Wednesday, June 29, 2016

Walking in Love (Ephesians 5:1-2)

“Therefore be imitators of God, as beloved children; and walk in love, just as Christ also loved you and gave Himself up for us, an offering and a sacrifice to God as a fragrant aroma.” (Ephesians 5:1–2, NASB95)

I know that I’ve heard it, and I’m sure most of you have as well: “I can’t help it. That’s just the way I am.” For the believer this is biblical hogwash, so to speak. We are called to live as we are now and not as we once were. Before coming to Christ we were lost in our trespasses and sins. Having trusted Christ for our salvation we have been made spiritually alive and have become new creations in Christ. I know that does not bring with it immediate outward change in most cases, but it does very much bring deep inward change at the core of who we are—our spirit. Once this change was made we entered into a new life of walking with God in the power of His Spirit as we seek to conform our lives to the image of the Son, Jesus Christ. This inward change is intended to affect both the way we begin to think and the way we act learn to act in response.

We surely will continue to struggle in various ways at various times, but these struggles are not to identify us. Rather, they are to point to those areas where we are called to focus on putting off the old self and putting on the new as we understand from God and His Word the difference. Sometimes the battle might be longer and the habits more deeply engrained, but they are not unsurmountable barriers to the power of God to enable us to walk as imitators of Him.

Paul reminds us that we are beloved children. This makes such a huge difference. When we have the infinitely powerful God of all creation taking us in as His beloved children, we have His heart and His energies bent towards us. One of the pictures that came to my mind as I thought of this is teaching a child to ride a bicycle. There is this time between the training wheels and them being on their own where fear might keep them from going forward. But having the hand of a father on them during the transition makes a huge difference. What was perceived as undoable becomes doable because the child trusts the father to know what he is doing and to keep him or her from great harm. The same picture can be played out over and over again in various situations where children are trusting their parents to help them into new areas of life. Our Heavenly Father loves us as His children and His strong hands will never let go. He may allow us to stumble. He may allow us to suck in a bit of water. He may even allow us to get a cut or a scrape, but He will never let us go. So, when He tells us to follow His lead or His example, He will be there to help us to see it through. What He expects of us is that we trust Him in the process and do as He instructs without shortcuts or diversions.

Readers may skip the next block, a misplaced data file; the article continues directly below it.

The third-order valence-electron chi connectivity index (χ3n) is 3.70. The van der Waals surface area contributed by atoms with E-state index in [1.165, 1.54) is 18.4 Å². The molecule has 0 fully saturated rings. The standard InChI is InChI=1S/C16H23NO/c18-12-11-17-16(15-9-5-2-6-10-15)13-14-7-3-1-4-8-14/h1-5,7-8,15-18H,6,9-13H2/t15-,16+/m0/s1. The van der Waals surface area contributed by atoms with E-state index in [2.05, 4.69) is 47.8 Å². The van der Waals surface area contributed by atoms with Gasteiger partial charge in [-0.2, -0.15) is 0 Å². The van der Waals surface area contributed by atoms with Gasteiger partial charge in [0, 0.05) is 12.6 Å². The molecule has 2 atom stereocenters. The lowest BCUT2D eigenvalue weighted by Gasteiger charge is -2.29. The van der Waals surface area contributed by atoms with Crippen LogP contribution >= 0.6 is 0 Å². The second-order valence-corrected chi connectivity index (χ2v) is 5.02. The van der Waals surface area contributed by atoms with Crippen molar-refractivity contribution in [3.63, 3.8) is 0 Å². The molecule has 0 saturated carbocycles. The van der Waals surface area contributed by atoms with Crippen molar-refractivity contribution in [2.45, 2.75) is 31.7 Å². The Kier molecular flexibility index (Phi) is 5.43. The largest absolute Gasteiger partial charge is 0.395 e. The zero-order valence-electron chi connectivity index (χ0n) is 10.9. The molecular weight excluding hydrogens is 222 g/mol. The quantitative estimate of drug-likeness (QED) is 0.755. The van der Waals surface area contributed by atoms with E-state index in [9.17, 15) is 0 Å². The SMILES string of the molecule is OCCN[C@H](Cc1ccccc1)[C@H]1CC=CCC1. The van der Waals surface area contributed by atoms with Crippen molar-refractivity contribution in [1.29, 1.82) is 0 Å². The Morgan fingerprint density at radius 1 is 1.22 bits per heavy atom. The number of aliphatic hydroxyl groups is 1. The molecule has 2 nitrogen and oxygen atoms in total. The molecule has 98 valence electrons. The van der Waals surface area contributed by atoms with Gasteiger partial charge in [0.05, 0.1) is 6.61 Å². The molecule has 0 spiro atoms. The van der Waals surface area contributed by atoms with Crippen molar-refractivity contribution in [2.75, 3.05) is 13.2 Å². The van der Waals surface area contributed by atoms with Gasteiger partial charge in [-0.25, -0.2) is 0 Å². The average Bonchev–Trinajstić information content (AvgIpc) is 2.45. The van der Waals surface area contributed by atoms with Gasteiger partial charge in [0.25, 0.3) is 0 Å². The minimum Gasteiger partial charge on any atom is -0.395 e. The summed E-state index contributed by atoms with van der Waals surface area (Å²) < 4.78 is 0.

He loves us, and He demonstrated His love for us in the most dramatic of ways by sending His Son to pay the price for our sins. Jesus offering Himself for us pleased and glorified the Father. John MacArthur, in his study Bible wrote, Christ’s offering of Himself for fallen man pleased and glorified the Father, because it demonstrated in the most complete and perfect way God’s sovereign, perfect, unconditional, and divine kind of love. Leviticus describes 5 offerings commanded by God for Israel. The first 3 were: 1) the burnt offering (Lev. 1:1–17), depicting Christ’s perfection; 2) the grain offering (Lev. 2:1–16), depicting Christ’s total devotion to God in giving His life to please the Father; and 3) the peace offering (Lev. 3:1–17; 4:27–31), depicting His peacemaking between God and man. All 3 of these were a “soothing aroma to the Lord” (Lev. 1:9, 13, 17; 2:2, 9, 12; 3:5, 16). The other two offerings, the sin offering (Lev. 4:1–26, 32–35) and the trespass offering (Lev. 5:1–19), were repulsive to God because, though they depicted Christ, they depicted Him as bearing sin (cf. Matt. 27:46). In the end, when redemption was accomplished, the whole work pleased God completely.

This is the example He set for us, and we are called to be imitators demonstrating our love for Him by living lives pleasing to Him as we walk in love with others. From Jesus we have learned the love of God, and now we are called to live according to that love. Living this way means a lot more than having emotional feelings toward God. It means giving ourselves fully to living the way He calls us to live, just as Jesus, being fully God, obeyed the Father to give Himself on the cross for us. He gave Himself as an offering and a sacrifice as a fragrant aroma to the Father, and we are called to live and love in that same way.

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